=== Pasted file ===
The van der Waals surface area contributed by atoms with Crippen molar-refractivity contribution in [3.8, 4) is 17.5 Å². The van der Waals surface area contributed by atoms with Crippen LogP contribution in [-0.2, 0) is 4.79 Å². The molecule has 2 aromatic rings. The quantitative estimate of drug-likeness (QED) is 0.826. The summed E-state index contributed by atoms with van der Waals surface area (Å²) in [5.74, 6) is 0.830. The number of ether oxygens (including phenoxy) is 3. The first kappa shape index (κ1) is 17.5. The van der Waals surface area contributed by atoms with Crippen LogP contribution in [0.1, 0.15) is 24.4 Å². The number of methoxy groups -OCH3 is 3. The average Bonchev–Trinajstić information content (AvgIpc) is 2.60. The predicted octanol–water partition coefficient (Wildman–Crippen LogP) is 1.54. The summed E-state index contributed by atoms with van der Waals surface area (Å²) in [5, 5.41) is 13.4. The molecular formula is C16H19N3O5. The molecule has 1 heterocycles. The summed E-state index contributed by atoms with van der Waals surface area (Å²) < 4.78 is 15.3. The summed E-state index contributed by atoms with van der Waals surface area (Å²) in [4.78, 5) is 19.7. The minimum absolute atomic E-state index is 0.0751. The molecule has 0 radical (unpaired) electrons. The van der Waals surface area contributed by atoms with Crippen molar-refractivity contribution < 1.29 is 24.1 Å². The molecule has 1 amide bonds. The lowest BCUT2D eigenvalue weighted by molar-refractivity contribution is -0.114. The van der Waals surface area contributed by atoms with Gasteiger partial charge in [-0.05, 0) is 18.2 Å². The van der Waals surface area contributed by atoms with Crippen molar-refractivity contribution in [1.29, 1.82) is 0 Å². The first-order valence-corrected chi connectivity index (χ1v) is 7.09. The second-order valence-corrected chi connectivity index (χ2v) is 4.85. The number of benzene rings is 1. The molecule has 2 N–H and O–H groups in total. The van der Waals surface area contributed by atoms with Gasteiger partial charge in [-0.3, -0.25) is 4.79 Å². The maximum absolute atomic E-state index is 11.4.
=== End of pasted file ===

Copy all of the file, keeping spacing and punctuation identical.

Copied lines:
The van der Waals surface area contributed by atoms with Crippen molar-refractivity contribution in [3.8, 4) is 17.5 Å². The van der Waals surface area contributed by atoms with Crippen LogP contribution in [-0.2, 0) is 4.79 Å². The molecule has 2 aromatic rings. The quantitative estimate of drug-likeness (QED) is 0.826. The summed E-state index contributed by atoms with van der Waals surface area (Å²) in [5.74, 6) is 0.830. The number of ether oxygens (including phenoxy) is 3. The first kappa shape index (κ1) is 17.5. The van der Waals surface area contributed by atoms with Crippen LogP contribution in [0.1, 0.15) is 24.4 Å². The number of methoxy groups -OCH3 is 3. The average Bonchev–Trinajstić information content (AvgIpc) is 2.60. The predicted octanol–water partition coefficient (Wildman–Crippen LogP) is 1.54. The summed E-state index contributed by atoms with van der Waals surface area (Å²) in [5, 5.41) is 13.4. The molecular formula is C16H19N3O5. The molecule has 1 heterocycles. The summed E-state index contributed by atoms with van der Waals surface area (Å²) < 4.78 is 15.3. The summed E-state index contributed by atoms with van der Waals surface area (Å²) in [4.78, 5) is 19.7. The minimum absolute atomic E-state index is 0.0751. The molecule has 0 radical (unpaired) electrons. The van der Waals surface area contributed by atoms with Crippen molar-refractivity contribution < 1.29 is 24.1 Å². The molecule has 1 amide bonds. The lowest BCUT2D eigenvalue weighted by molar-refractivity contribution is -0.114. The van der Waals surface area contributed by atoms with Gasteiger partial charge in [-0.05, 0) is 18.2 Å². The van der Waals surface area contributed by atoms with Crippen molar-refractivity contribution in [1.29, 1.82) is 0 Å². The first-order valence-corrected chi connectivity index (χ1v) is 7.09. The second-order valence-corrected chi connectivity index (χ2v) is 4.85. The number of benzene rings is 1. The molecule has 2 N–H and O–H groups in total. The van der Waals surface area contributed by atoms with Gasteiger partial charge in [-0.3, -0.25) is 4.79 Å². The maximum absolute atomic E-state index is 11.4.